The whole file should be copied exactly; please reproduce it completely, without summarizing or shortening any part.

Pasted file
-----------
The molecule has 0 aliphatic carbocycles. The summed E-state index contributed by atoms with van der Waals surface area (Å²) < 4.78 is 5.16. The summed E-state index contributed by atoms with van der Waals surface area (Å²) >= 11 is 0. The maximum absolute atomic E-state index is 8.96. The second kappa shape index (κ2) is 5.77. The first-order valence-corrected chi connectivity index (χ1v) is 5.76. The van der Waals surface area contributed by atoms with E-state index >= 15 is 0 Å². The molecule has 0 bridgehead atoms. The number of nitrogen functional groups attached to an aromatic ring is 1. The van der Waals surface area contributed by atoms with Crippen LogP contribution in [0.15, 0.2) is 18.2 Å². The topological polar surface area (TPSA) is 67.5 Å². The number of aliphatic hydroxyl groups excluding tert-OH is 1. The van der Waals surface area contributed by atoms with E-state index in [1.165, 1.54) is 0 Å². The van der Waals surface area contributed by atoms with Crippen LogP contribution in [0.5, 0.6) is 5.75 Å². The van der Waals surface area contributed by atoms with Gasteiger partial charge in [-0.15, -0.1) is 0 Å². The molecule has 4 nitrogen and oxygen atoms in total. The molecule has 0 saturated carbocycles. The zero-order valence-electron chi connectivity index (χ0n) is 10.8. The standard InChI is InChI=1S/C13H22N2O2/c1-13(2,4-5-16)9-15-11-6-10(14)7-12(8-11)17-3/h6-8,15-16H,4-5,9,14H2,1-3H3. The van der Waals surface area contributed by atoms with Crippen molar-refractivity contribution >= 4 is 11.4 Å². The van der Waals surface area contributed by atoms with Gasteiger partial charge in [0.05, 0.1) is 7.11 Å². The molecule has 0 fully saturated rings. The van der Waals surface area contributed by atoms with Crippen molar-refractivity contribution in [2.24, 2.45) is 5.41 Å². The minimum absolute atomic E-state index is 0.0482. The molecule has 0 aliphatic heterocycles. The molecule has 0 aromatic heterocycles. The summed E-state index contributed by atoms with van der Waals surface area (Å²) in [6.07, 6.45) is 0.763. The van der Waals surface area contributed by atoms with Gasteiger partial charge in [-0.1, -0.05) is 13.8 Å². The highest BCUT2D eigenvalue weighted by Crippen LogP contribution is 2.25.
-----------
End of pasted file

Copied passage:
The molecule has 0 aliphatic carbocycles. The summed E-state index contributed by atoms with van der Waals surface area (Å²) < 4.78 is 5.16. The summed E-state index contributed by atoms with van der Waals surface area (Å²) >= 11 is 0. The maximum absolute atomic E-state index is 8.96. The second kappa shape index (κ2) is 5.77. The first-order valence-corrected chi connectivity index (χ1v) is 5.76. The van der Waals surface area contributed by atoms with E-state index >= 15 is 0 Å². The molecule has 0 bridgehead atoms. The number of nitrogen functional groups attached to an aromatic ring is 1. The van der Waals surface area contributed by atoms with Crippen LogP contribution in [0.15, 0.2) is 18.2 Å². The topological polar surface area (TPSA) is 67.5 Å². The number of aliphatic hydroxyl groups excluding tert-OH is 1. The van der Waals surface area contributed by atoms with E-state index in [1.165, 1.54) is 0 Å². The van der Waals surface area contributed by atoms with Crippen LogP contribution in [0.5, 0.6) is 5.75 Å². The van der Waals surface area contributed by atoms with Gasteiger partial charge in [-0.15, -0.1) is 0 Å². The molecule has 4 nitrogen and oxygen atoms in total. The molecule has 0 saturated carbocycles. The zero-order valence-electron chi connectivity index (χ0n) is 10.8. The standard InChI is InChI=1S/C13H22N2O2/c1-13(2,4-5-16)9-15-11-6-10(14)7-12(8-11)17-3/h6-8,15-16H,4-5,9,14H2,1-3H3. The van der Waals surface area contributed by atoms with Crippen molar-refractivity contribution >= 4 is 11.4 Å². The van der Waals surface area contributed by atoms with Gasteiger partial charge in [0.05, 0.1) is 7.11 Å². The molecule has 0 fully saturated rings. The van der Waals surface area contributed by atoms with Crippen molar-refractivity contribution in [2.24, 2.45) is 5.41 Å². The minimum absolute atomic E-state index is 0.0482. The molecule has 0 aliphatic heterocycles. The molecule has 0 aromatic heterocycles. The summed E-state index contributed by atoms with van der Waals surface area (Å²) in [6.07, 6.45) is 0.763. The van der Waals surface area contributed by atoms with Gasteiger partial charge in [-0.1, -0.05) is 13.8 Å². The highest BCUT2D eigenvalue weighted by Crippen LogP contribution is 2.25.